2.6. Statistical Analysis

Kruskal-Wallis analysis of variance was used to compare differences between group parameters. Dual comparisons between groups exhibiting significant values were evaluated using the Bonferroni corrected Mann-Whitney test. Statistical significance for all tests was set at . All results were expressed as means ( ) standard deviation (SD).

3. Results

All rats survived without major complications throughout the experiment.

3.1. Biochemical Results

Biochemical results for the experimental groups are given in Table 1. Tissue and plasma MDA concentrations in the MTX group were significantly higher compared to the control and RES groups, while SOD and CAT activity were significantly lower in testicular tissue. Tissue and plasma MDA concentrations in the MTX + RES group were significantly lower compared to the MTX group, while there was a significant rise in SOD enzyme activity.

3.2. Light Microscopic Evaluation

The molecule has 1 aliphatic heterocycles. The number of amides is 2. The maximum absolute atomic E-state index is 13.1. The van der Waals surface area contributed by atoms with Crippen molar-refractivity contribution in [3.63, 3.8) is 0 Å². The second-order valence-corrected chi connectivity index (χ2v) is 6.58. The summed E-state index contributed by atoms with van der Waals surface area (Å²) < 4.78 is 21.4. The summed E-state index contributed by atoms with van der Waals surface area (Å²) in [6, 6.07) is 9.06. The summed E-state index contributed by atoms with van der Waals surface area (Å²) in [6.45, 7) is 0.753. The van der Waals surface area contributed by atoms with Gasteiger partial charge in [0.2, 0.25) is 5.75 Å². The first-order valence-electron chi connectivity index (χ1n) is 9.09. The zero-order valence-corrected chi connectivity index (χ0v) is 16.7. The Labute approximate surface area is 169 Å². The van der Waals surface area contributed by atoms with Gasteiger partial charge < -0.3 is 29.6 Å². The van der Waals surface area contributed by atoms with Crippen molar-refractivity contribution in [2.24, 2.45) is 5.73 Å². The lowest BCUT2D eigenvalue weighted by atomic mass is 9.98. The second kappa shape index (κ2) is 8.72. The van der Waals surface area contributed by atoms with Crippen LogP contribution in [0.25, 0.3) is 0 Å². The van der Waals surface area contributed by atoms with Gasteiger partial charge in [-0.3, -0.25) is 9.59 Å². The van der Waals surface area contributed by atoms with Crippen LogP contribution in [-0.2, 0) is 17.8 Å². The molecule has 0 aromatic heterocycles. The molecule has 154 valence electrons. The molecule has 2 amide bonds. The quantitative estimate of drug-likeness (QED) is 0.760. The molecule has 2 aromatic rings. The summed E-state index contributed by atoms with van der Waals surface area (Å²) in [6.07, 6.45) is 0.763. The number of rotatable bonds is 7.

Histopathological results for the groups are given in Table 2. Normal testis seminiferous tubule morphology was observed in the control and RES groups. In the MTX group, widespread loss of spermatozoa in the seminiferous tubular lumens and accumulation of immature germinal cells in the lumen were observed (Figure 1(a)). Testicular architecture was close to normal morphology in the MTX + RES group. Rare germinal epithelial cells were encountered in the seminiferous tubule lumen (Figure 1(b)). At analysis of spermatogenesis in the testis, the MTX group had significantly lower JTBS compared to the control group, and the MTX + RES group had higher JTBS values compared to the MTX group.